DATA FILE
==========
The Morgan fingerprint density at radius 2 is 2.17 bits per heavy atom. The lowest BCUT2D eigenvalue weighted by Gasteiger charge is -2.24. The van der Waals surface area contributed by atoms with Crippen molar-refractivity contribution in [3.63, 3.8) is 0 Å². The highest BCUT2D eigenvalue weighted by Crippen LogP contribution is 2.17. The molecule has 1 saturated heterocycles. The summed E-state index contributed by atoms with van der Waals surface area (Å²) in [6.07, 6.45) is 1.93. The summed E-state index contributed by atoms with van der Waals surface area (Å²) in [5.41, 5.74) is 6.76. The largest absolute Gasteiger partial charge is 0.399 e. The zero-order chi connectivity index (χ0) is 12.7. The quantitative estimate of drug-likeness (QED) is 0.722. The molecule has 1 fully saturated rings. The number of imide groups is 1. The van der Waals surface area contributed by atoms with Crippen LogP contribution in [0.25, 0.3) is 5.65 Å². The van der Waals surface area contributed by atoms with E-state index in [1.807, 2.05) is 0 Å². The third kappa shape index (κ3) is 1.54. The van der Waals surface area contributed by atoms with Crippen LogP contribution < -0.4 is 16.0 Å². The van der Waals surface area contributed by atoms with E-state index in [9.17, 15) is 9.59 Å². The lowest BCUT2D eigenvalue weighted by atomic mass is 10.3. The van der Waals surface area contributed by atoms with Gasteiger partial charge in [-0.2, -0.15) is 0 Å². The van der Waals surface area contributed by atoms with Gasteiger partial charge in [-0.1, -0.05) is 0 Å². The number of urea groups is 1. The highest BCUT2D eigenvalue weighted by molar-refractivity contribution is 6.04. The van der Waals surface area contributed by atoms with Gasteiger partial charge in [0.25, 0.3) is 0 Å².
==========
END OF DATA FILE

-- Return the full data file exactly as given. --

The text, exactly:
The Morgan fingerprint density at radius 2 is 2.17 bits per heavy atom. The lowest BCUT2D eigenvalue weighted by Gasteiger charge is -2.24. The van der Waals surface area contributed by atoms with Crippen molar-refractivity contribution in [3.63, 3.8) is 0 Å². The highest BCUT2D eigenvalue weighted by Crippen LogP contribution is 2.17. The molecule has 1 saturated heterocycles. The summed E-state index contributed by atoms with van der Waals surface area (Å²) in [6.07, 6.45) is 1.93. The summed E-state index contributed by atoms with van der Waals surface area (Å²) in [5.41, 5.74) is 6.76. The largest absolute Gasteiger partial charge is 0.399 e. The zero-order chi connectivity index (χ0) is 12.7. The quantitative estimate of drug-likeness (QED) is 0.722. The molecule has 1 fully saturated rings. The number of imide groups is 1. The van der Waals surface area contributed by atoms with Crippen LogP contribution in [0.25, 0.3) is 5.65 Å². The van der Waals surface area contributed by atoms with E-state index in [1.807, 2.05) is 0 Å². The third kappa shape index (κ3) is 1.54. The van der Waals surface area contributed by atoms with Crippen LogP contribution < -0.4 is 16.0 Å². The van der Waals surface area contributed by atoms with E-state index in [9.17, 15) is 9.59 Å². The lowest BCUT2D eigenvalue weighted by atomic mass is 10.3. The van der Waals surface area contributed by atoms with Gasteiger partial charge in [-0.2, -0.15) is 0 Å². The van der Waals surface area contributed by atoms with Gasteiger partial charge in [-0.1, -0.05) is 0 Å². The number of urea groups is 1. The highest BCUT2D eigenvalue weighted by molar-refractivity contribution is 6.04. The van der Waals surface area contributed by atoms with Gasteiger partial charge in [0.25, 0.3) is 0 Å².